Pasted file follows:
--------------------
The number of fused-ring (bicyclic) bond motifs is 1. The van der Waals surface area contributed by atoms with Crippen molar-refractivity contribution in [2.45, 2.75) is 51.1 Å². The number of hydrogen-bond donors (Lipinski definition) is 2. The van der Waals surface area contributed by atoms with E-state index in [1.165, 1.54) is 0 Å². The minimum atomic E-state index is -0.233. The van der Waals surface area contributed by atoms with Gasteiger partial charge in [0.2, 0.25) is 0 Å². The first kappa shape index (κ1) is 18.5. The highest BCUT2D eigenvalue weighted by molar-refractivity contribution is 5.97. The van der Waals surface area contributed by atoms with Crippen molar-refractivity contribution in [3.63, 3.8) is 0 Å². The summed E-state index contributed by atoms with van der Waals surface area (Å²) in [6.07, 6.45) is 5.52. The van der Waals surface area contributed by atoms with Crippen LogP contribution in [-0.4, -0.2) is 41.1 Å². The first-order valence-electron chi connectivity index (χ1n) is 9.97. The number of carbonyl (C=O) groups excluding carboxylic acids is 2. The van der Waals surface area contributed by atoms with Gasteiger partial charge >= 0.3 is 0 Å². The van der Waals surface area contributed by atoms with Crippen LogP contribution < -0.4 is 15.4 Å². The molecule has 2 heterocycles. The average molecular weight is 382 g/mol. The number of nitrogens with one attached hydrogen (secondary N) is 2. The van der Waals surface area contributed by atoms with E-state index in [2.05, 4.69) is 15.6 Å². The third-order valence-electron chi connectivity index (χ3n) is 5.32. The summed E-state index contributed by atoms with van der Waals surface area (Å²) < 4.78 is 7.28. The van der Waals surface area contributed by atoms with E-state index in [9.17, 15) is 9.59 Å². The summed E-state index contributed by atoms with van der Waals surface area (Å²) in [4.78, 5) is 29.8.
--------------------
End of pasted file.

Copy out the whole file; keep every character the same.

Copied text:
The number of fused-ring (bicyclic) bond motifs is 1. The van der Waals surface area contributed by atoms with Crippen molar-refractivity contribution in [2.45, 2.75) is 51.1 Å². The number of hydrogen-bond donors (Lipinski definition) is 2. The van der Waals surface area contributed by atoms with E-state index in [1.165, 1.54) is 0 Å². The minimum atomic E-state index is -0.233. The van der Waals surface area contributed by atoms with Gasteiger partial charge in [0.2, 0.25) is 0 Å². The first kappa shape index (κ1) is 18.5. The highest BCUT2D eigenvalue weighted by molar-refractivity contribution is 5.97. The van der Waals surface area contributed by atoms with Crippen molar-refractivity contribution in [3.63, 3.8) is 0 Å². The summed E-state index contributed by atoms with van der Waals surface area (Å²) in [6.07, 6.45) is 5.52. The van der Waals surface area contributed by atoms with Crippen LogP contribution in [-0.4, -0.2) is 41.1 Å². The first-order valence-electron chi connectivity index (χ1n) is 9.97. The number of carbonyl (C=O) groups excluding carboxylic acids is 2. The van der Waals surface area contributed by atoms with Gasteiger partial charge >= 0.3 is 0 Å². The van der Waals surface area contributed by atoms with Crippen LogP contribution < -0.4 is 15.4 Å². The molecule has 2 heterocycles. The average molecular weight is 382 g/mol. The number of nitrogens with one attached hydrogen (secondary N) is 2. The van der Waals surface area contributed by atoms with E-state index in [2.05, 4.69) is 15.6 Å². The third-order valence-electron chi connectivity index (χ3n) is 5.32. The summed E-state index contributed by atoms with van der Waals surface area (Å²) < 4.78 is 7.28. The van der Waals surface area contributed by atoms with E-state index in [9.17, 15) is 9.59 Å². The summed E-state index contributed by atoms with van der Waals surface area (Å²) in [4.78, 5) is 29.8.